Workshop: Environmental Governance and Development Policy in Southeast Asia

Happy New Years!!! I hope everyone enjoyed their holidays!
To start off this year, I would like to share some of the overall content of a workshop that took place on Saturday, January 10th. There were professors and graduate students that were there to present from the University of Amsterdam, University of Kyoto, University of Tokyo and from Sophia.
Here are the abstracts of what each student and professor presented in the order the presentation took place (click on the words in italics to see each PDF):

Jin Sato (Professor, Department of Pioneering Asian Studies, Institute for Advanced Studies on Asia,       University of Tokyo) : Colors of the State

Rosita Dewi (PhD Candidate, Center for Southeast Asian Studies , Kyoto University) : Dilemma of Participatory Mapping

Viviane Lopes (M.A. Candidate, Graduate School of Global Studies, Sophia University) : Politicising international development aid: Samal Island and its market-led land reform

Laurens Bakker (Professor, Insitute of Anthropology and Development Studies, University of Amsterdam)

Gerben Nooteboom (Lecturer and Researcher, Department of Anthropology and Sociology, University of Amsterdam) : Rural Transformation and Afforestation in Java: Understanding Farm Tree Planting in Central-Java, INDONESIA; Its Reasons and Social Concequences 

Mohamad Shohibuddin (PhD Candidate, Department of Anthropology and Sociology, University of Amsterdam) : Making Peace or Sustaining Conflict? Securitisation of Land Distribution Programme in Post-War Aceh, Indonesia

Yukari Sekine (M.A. Candidate, Graduate School of Global Studies, Sophia University) : Globalization and local land governance: Mechanisms of confiscation and contentious politics in Myanmar’s Dawei Special Economic zone area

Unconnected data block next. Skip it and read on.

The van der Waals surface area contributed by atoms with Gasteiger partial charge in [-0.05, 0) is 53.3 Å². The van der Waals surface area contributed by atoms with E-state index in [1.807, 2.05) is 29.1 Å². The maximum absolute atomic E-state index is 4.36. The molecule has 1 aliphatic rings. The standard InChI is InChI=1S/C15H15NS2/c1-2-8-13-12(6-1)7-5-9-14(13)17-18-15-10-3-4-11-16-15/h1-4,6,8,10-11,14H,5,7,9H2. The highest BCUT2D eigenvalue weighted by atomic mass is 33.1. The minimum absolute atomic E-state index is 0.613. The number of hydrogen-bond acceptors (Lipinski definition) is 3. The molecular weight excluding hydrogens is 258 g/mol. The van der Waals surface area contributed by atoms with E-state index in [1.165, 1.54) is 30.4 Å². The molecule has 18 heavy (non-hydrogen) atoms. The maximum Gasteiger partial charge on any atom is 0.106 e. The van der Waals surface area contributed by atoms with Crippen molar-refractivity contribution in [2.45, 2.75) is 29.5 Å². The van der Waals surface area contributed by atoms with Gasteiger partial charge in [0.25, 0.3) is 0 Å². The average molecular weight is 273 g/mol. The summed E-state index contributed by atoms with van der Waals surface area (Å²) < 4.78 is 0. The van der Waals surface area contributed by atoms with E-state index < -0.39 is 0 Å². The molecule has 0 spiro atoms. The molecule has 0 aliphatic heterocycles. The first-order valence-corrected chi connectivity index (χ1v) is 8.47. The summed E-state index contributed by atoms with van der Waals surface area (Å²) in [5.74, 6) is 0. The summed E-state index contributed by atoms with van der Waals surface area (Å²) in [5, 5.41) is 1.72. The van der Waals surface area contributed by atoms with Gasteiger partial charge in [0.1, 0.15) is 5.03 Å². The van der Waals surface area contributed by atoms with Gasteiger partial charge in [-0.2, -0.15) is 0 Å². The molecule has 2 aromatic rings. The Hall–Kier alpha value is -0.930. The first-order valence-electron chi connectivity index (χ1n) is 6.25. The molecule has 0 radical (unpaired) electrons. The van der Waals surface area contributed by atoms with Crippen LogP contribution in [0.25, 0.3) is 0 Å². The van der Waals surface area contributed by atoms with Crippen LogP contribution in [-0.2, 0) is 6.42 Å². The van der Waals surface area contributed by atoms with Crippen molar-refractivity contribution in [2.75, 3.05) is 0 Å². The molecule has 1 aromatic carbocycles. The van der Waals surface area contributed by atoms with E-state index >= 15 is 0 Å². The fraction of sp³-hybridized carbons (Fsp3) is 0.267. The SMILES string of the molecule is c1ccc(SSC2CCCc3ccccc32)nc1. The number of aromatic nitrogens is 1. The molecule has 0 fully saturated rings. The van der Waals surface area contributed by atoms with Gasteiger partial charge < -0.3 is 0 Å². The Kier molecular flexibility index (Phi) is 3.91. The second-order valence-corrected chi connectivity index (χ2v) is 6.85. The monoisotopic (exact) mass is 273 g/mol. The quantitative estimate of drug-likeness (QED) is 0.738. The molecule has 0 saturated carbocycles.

The last commentator of the workshop was Madoka Onizuka from the NGO “Mekong Watch”. Having worked in Burma,her insights on the workshop itself was fascinating. She expressed her thoughts from the perspective of a member of the NGO, stating the field of academia tends to focus on what kinds of conflicts are out in the world, where NGOs are more interested in the solution. Now also working as a yoga instructor, she also included a perspective from a more spiritual point of view, stating that in the field of yoga, all existing sufferance are results of human ignorance of one’s own identity.

The workshop was very informative and I learned something different from each presentation. Half of me is just amazed at how much transition that world is going through, whether it is about farmers replanting trees or securitisation. The other half always feel a sense of hopelessness when I hear such lectures and presentations, because though people are making changes for the better, each transition to solve a conflict, always ends up as the cause of another. And from this sense, the idea of yoga therapy, that the conflicts emerge from a micro more personal level, seems quite understandable. Perhaps it is a dual transition of what could be changed in the society and what could be changed in personal everyday lives, that becomes crucial in aiming for real solutions.

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